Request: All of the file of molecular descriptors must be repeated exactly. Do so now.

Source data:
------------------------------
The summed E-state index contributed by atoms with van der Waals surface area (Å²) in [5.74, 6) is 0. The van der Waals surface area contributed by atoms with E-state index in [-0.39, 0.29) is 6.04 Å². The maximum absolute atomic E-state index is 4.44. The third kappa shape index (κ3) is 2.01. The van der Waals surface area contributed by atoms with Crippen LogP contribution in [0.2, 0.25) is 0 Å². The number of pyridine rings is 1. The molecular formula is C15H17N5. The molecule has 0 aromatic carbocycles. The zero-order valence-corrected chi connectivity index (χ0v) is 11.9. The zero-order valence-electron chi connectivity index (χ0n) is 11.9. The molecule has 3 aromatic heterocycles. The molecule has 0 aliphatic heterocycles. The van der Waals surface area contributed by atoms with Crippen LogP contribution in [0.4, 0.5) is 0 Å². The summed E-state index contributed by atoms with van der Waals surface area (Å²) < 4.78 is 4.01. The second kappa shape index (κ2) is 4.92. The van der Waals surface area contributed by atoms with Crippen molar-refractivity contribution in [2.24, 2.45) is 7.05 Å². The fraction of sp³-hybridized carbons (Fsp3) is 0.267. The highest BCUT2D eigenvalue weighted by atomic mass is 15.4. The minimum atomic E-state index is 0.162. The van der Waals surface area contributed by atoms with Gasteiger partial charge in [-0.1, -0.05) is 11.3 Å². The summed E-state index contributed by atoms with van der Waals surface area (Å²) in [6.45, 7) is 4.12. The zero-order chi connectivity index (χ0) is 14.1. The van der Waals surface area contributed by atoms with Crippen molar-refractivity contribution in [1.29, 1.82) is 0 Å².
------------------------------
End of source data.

The summed E-state index contributed by atoms with van der Waals surface area (Å²) in [5.74, 6) is 0. The van der Waals surface area contributed by atoms with E-state index in [-0.39, 0.29) is 6.04 Å². The maximum absolute atomic E-state index is 4.44. The third kappa shape index (κ3) is 2.01. The van der Waals surface area contributed by atoms with Crippen LogP contribution in [0.2, 0.25) is 0 Å². The number of pyridine rings is 1. The molecular formula is C15H17N5. The molecule has 0 aromatic carbocycles. The zero-order valence-corrected chi connectivity index (χ0v) is 11.9. The zero-order valence-electron chi connectivity index (χ0n) is 11.9. The molecule has 3 aromatic heterocycles. The molecule has 0 aliphatic heterocycles. The van der Waals surface area contributed by atoms with Crippen LogP contribution in [0.4, 0.5) is 0 Å². The summed E-state index contributed by atoms with van der Waals surface area (Å²) < 4.78 is 4.01. The second kappa shape index (κ2) is 4.92. The van der Waals surface area contributed by atoms with Crippen molar-refractivity contribution in [2.24, 2.45) is 7.05 Å². The fraction of sp³-hybridized carbons (Fsp3) is 0.267. The highest BCUT2D eigenvalue weighted by atomic mass is 15.4. The minimum atomic E-state index is 0.162. The van der Waals surface area contributed by atoms with Gasteiger partial charge in [-0.1, -0.05) is 11.3 Å². The summed E-state index contributed by atoms with van der Waals surface area (Å²) in [6.45, 7) is 4.12. The zero-order chi connectivity index (χ0) is 14.1. The van der Waals surface area contributed by atoms with Crippen molar-refractivity contribution in [1.29, 1.82) is 0 Å².